Conflicting demands have robbed top NHS jobs of their lustre. HSJ gathered experts to debate how the NHS can get the right leaders and enhance their capabilities. Alison Moore reports

In the midst of the NHS’s everyday turmoil it is easy to overlook questions about its future. But one of the most crucial is what sort of leaders are needed and how can they be identified, developed and given what they need to improve the entire system.

‘One of the challenges for leaders is that we operate in the context we are given’

That was the theme of the first of two roundtables linked to the HSJ100 list of the most influential people in healthcare. It involved a number of those on the list, as well as outside experts and others working in the NHS.

Independent consultant Mike Farrar - who chaired the event - said: “One of the challenges for leaders is that we operate in the context we are given and how leadership is rewarded and, sometimes, penalised.”

The roundtable panel:

  • Peter Carter chief executive, Royal College of Nursing
  • Gary Donohoe business development director, Fortrus
  • Amanda Doyle co-chair, NHS Clinical Commissioners
  • Mike Farrar independent consultant (chair)
  • Jonathan Fielden medical director, medicine board, University College London Hospitals Foundation Trust
  • Paul Forden chief executive, Mid Essex Hospital Services Trust
  • Angela Hillery chief executive, Northamptonshire Healthcare Foundation Trust
  • Peter Lees chief executive and medical director, Faculty of Medical Leadership and Management
  • Lucy Moore interim chief executive, Colchester Hospital University Foundation Trust
  • Sir Robert Naylor chief executive, University College London Hospitals Foundation Trust
  • Steve Radcliffe leadership expert and author
  • Heather Strawbridge chair, South Western Ambulance Service Foundation Trust
  • Damian Tatlow partner, Hunter Healthcare
  • Jeremy Taylor chief executive, National Voices

Sir Robert Naylor - chief executive of University College London Hospitals Foundation Trust and the chair of HSJ’s independent commission on leadership - said there were three characteristics of leaders: they needed intelligence, experience and - most importantly - emotional intelligence. “These are the kind of skills that need to be developed to take on the much more collaborative integrated environment we will find ourselves within in the future,” he added.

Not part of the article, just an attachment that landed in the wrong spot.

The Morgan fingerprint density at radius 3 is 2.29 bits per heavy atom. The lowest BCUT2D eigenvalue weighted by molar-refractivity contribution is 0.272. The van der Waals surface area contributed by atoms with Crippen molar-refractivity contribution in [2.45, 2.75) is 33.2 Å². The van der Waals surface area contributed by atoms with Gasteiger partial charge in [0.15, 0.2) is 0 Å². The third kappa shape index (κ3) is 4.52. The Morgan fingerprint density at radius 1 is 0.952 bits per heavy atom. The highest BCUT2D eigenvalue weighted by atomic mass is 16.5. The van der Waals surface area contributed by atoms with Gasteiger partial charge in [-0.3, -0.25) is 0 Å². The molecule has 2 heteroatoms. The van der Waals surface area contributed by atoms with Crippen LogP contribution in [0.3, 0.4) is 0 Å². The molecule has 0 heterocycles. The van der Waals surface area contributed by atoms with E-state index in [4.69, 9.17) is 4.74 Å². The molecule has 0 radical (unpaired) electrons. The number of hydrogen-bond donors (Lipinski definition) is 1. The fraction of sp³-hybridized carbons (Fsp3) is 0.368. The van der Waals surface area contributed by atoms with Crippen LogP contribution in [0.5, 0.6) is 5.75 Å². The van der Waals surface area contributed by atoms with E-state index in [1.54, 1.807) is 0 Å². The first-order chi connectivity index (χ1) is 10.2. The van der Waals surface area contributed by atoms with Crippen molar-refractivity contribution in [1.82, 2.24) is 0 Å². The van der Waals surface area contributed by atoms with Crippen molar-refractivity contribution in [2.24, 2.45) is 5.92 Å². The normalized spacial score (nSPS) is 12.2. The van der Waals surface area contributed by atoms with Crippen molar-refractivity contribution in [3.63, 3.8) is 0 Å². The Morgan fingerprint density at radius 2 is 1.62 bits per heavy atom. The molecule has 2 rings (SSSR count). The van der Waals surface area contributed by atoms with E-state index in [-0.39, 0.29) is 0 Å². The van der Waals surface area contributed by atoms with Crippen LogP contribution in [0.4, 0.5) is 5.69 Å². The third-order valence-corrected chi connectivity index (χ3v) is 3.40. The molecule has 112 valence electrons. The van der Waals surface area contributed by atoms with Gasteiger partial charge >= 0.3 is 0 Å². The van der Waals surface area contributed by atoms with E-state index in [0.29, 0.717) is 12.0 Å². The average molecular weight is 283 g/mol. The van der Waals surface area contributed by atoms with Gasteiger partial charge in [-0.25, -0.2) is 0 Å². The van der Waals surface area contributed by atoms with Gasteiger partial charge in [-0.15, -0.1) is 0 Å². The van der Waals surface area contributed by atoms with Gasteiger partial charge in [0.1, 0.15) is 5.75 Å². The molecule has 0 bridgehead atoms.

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Angela Hillery, chief executive of Northamptonshire Healthcare FT, highlighted resilience as a very important characteristic for leaders.

Amanda Doyle, co-chair of NHS Commissioners and chief clinical officer of Blackpool Clinical Commissioning Group, said it was pointless putting effort into recruiting people and then losing them. “We treat people appallingly once we have them,” she said. “We don’t develop them to have the emotional resilience.”

‘We treat people appallingly once we have them. We don’t develop them to have the emotional resilience’

But the system often does not encourage clinical leaders to come through, said Jonathan Fielden, a medical director of University College London Hospitals FT. Leadership is often hard work and needs to be worthwhile, both in terms of recognition and financial reward.

“People will not take the knocks unless they are treated reasonably,” he added.


But do leaders have to accept the hand they are dealt or should they do more to change it? Peter Lees, chief executive and medical director of the Faculty of Medical Leadership and Management, said leadership involved changing the context they were working in, but many round the table highlighted the restraints on their freedom of action.

Jeremy Taylor, chief executive of National Voices, added: “The job of leadership is to change the context, not to live with it. But there are aspects of the context which are outside the control of NHS leaders.

“If you look at where the responsibility in organisations to care about patients is, it is often [with] nursing… Doctors get let off the hook. There’s something about leadership being a shared experience.”

‘Head on a stake’

Peter Carter, chief executive of the Royal College of Nursing, said in some places people felt pretty good about what they were doing but in others it could feel that when something went wrong “there has to be a head on a stake”.

“We are seeing people lose their jobs. Just very recently a chief executive and director of nursing have lost their jobs… the configuration of that trust was unworkable. I predict that whoever does those jobs in the current configuration, it is undoable.”

Heather Strawbridge, chair of South Western Ambulance Service FT, said: “I think leaders need to be really prepared to do things differently. Leaders need the courage to communicate the essential changes. They need the support of the whole sector.”

Interim chief executive of Colchester Hospital University FT Lucy Moore said there is “pleasure” in accountability. “The patient is at the centre of every decision we make… Some people might feel that you get it wrong but in the end your head will be held high.”

‘Some people might feel that you get it wrong but in the end your head will be held high’

However, sometimes leaders are trying to lead within a very restricted environment which does not allow them to shape the future of their organisations. Mid Essex Hospital Services Trust chief executive Paul Forden warned that leaders risked being turned into managers through the effects of a target driven culture, and FTs not having the freedom originally envisaged. Real leaders needed a vision for the future, to shape the future.

“Our ability to shape our future is very limited. Conflicting objectives stifle the ability of leaders to move towards a common purpose in the NHS.”